“Thus the pietists who comprise the vast majority of evangelical and conservative Christians keep biblical law out of government, and stifle and condemn those who try. The pietists run interference, and the humanists follow the pietists’ blocking scheme for the easy touchdowns. (Admittedly, this sports analogy assumes there are actually some of these pietist Christians on the field. Most are actually on the sidelines or not even in uniform.)”
McDurmon’s thesis is that the pietists and the humanists are most comfortable bedfellows when it comes to God’s Law and society.
What McDurmon does not say (but I am saying here) is that, when agreeing that the Christians should shut up about society, they also are agreeing about everything else: That is, God’s law only belongs in the church and the family.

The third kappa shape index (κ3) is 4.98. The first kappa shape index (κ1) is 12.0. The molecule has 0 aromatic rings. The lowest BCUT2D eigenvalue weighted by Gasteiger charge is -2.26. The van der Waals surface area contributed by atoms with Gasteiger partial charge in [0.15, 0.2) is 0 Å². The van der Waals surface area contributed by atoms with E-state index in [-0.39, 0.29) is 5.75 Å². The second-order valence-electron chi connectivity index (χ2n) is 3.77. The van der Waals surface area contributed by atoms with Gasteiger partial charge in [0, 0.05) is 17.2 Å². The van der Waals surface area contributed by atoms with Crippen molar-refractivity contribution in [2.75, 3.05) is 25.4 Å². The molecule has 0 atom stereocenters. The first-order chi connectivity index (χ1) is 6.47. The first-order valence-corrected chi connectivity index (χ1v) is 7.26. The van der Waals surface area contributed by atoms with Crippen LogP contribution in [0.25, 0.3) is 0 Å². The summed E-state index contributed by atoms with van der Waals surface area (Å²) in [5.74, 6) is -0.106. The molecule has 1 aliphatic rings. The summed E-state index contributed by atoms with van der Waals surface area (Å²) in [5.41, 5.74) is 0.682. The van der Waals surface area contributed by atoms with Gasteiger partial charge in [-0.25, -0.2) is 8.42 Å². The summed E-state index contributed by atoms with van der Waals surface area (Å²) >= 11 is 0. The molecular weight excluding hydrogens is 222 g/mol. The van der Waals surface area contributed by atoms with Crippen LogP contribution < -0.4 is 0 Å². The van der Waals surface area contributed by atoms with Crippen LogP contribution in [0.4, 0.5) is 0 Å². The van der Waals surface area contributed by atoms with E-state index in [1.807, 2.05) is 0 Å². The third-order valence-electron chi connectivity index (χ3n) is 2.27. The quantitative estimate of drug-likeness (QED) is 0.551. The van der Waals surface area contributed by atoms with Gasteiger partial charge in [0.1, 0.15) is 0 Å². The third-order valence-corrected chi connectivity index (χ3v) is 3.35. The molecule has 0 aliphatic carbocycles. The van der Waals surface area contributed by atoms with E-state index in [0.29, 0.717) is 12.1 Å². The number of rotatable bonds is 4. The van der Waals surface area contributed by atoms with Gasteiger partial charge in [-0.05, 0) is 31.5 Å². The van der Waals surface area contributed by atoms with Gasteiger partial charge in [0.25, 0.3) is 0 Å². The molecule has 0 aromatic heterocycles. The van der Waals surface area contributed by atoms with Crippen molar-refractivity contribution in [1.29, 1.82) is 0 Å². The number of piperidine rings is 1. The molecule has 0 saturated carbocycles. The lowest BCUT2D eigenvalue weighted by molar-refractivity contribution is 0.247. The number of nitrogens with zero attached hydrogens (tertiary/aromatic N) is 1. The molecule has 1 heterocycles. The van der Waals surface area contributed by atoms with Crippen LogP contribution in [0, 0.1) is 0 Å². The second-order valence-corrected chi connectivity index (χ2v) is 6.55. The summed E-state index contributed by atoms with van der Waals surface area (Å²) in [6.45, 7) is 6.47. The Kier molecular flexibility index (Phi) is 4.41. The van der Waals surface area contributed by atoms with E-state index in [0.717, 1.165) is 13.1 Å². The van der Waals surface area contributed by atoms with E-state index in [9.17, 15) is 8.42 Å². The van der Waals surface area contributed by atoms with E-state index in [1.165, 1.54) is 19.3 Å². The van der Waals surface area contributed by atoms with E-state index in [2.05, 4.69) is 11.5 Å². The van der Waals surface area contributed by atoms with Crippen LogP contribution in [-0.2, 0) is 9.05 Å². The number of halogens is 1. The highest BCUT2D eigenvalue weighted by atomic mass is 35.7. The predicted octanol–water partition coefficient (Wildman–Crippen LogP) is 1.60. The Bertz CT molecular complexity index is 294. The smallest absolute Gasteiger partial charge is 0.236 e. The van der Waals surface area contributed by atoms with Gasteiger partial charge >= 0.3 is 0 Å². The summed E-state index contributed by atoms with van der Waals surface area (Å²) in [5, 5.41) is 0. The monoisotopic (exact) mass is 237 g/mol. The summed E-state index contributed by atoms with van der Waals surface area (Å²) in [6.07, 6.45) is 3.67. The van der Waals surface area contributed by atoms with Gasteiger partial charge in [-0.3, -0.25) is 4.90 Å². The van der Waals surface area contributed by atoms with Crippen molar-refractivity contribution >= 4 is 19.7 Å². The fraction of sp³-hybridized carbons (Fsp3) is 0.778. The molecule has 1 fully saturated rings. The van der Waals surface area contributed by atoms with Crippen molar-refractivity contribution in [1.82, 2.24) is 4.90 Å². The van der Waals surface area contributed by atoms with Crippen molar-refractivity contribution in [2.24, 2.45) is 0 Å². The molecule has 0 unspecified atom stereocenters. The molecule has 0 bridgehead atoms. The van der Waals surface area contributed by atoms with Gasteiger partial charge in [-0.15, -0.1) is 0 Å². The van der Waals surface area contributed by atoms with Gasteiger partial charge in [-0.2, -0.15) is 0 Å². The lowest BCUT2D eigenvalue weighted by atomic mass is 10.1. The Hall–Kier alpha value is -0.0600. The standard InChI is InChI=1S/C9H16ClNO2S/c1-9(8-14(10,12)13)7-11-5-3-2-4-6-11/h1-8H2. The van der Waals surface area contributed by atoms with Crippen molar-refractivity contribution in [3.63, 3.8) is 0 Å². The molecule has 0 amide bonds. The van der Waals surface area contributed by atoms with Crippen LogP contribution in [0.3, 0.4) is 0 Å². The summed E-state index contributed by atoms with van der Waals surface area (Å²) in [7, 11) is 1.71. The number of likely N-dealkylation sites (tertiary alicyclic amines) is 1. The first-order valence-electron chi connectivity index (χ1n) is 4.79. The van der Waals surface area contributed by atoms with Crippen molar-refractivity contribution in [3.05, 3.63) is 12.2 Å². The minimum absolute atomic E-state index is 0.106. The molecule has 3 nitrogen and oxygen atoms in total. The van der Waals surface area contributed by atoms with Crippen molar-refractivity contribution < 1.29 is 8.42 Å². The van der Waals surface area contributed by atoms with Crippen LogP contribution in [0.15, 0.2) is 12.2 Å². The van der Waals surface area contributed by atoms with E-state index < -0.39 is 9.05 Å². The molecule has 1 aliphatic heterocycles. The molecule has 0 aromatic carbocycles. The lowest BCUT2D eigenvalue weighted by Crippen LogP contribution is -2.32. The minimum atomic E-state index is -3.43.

It turns out that the pietists and the humanists are not such strange bedfellows after all. The pietists think they can get along with the humanists as long as they don’t bother the humanists as they take over law, government, education, entertainment, medicine, and the media.
Strange bedfellows indeed. But that kick in the rump that the pietists just felt with the Obergefell decision? That was the humanists telling the pietists that they no longer need them. The pietists turned over the pantry to the humanists. The humanists promised to stay in the pantry. They will no longer stay there. They are emerging out of the pantry to eat the pietists (and everyone else) out of house and home.
Of the many messages we have received from Obergefell, that one is most obvious.